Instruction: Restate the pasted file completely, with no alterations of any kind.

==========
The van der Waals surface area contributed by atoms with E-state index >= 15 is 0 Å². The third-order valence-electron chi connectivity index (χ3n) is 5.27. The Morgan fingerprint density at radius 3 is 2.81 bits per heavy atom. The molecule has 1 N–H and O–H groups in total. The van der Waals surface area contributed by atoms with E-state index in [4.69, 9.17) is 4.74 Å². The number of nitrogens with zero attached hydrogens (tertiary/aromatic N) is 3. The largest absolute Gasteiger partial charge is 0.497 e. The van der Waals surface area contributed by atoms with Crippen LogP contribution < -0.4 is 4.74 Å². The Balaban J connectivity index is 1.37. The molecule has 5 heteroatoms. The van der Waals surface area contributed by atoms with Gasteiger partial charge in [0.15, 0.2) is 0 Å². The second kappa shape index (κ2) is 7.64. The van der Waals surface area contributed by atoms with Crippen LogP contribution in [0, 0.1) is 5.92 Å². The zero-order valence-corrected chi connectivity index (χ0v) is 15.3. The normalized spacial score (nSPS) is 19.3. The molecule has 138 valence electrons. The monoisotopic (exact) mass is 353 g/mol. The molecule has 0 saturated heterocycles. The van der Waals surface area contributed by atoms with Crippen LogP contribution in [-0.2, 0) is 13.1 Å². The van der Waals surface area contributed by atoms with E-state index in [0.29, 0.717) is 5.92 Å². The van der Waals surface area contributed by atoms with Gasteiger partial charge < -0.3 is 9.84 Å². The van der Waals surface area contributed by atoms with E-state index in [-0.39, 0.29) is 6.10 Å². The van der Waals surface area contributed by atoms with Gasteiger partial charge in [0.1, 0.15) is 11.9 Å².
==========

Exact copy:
The van der Waals surface area contributed by atoms with E-state index >= 15 is 0 Å². The third-order valence-electron chi connectivity index (χ3n) is 5.27. The Morgan fingerprint density at radius 3 is 2.81 bits per heavy atom. The molecule has 1 N–H and O–H groups in total. The van der Waals surface area contributed by atoms with E-state index in [4.69, 9.17) is 4.74 Å². The number of nitrogens with zero attached hydrogens (tertiary/aromatic N) is 3. The largest absolute Gasteiger partial charge is 0.497 e. The van der Waals surface area contributed by atoms with Crippen LogP contribution < -0.4 is 4.74 Å². The Balaban J connectivity index is 1.37. The molecule has 5 heteroatoms. The van der Waals surface area contributed by atoms with Gasteiger partial charge in [0.15, 0.2) is 0 Å². The second kappa shape index (κ2) is 7.64. The van der Waals surface area contributed by atoms with Crippen LogP contribution in [0, 0.1) is 5.92 Å². The zero-order valence-corrected chi connectivity index (χ0v) is 15.3. The normalized spacial score (nSPS) is 19.3. The molecule has 138 valence electrons. The monoisotopic (exact) mass is 353 g/mol. The molecule has 0 saturated heterocycles. The van der Waals surface area contributed by atoms with Crippen LogP contribution in [-0.2, 0) is 13.1 Å². The van der Waals surface area contributed by atoms with E-state index in [0.29, 0.717) is 5.92 Å². The van der Waals surface area contributed by atoms with Gasteiger partial charge < -0.3 is 9.84 Å². The van der Waals surface area contributed by atoms with E-state index in [-0.39, 0.29) is 6.10 Å². The van der Waals surface area contributed by atoms with Gasteiger partial charge in [0.1, 0.15) is 11.9 Å².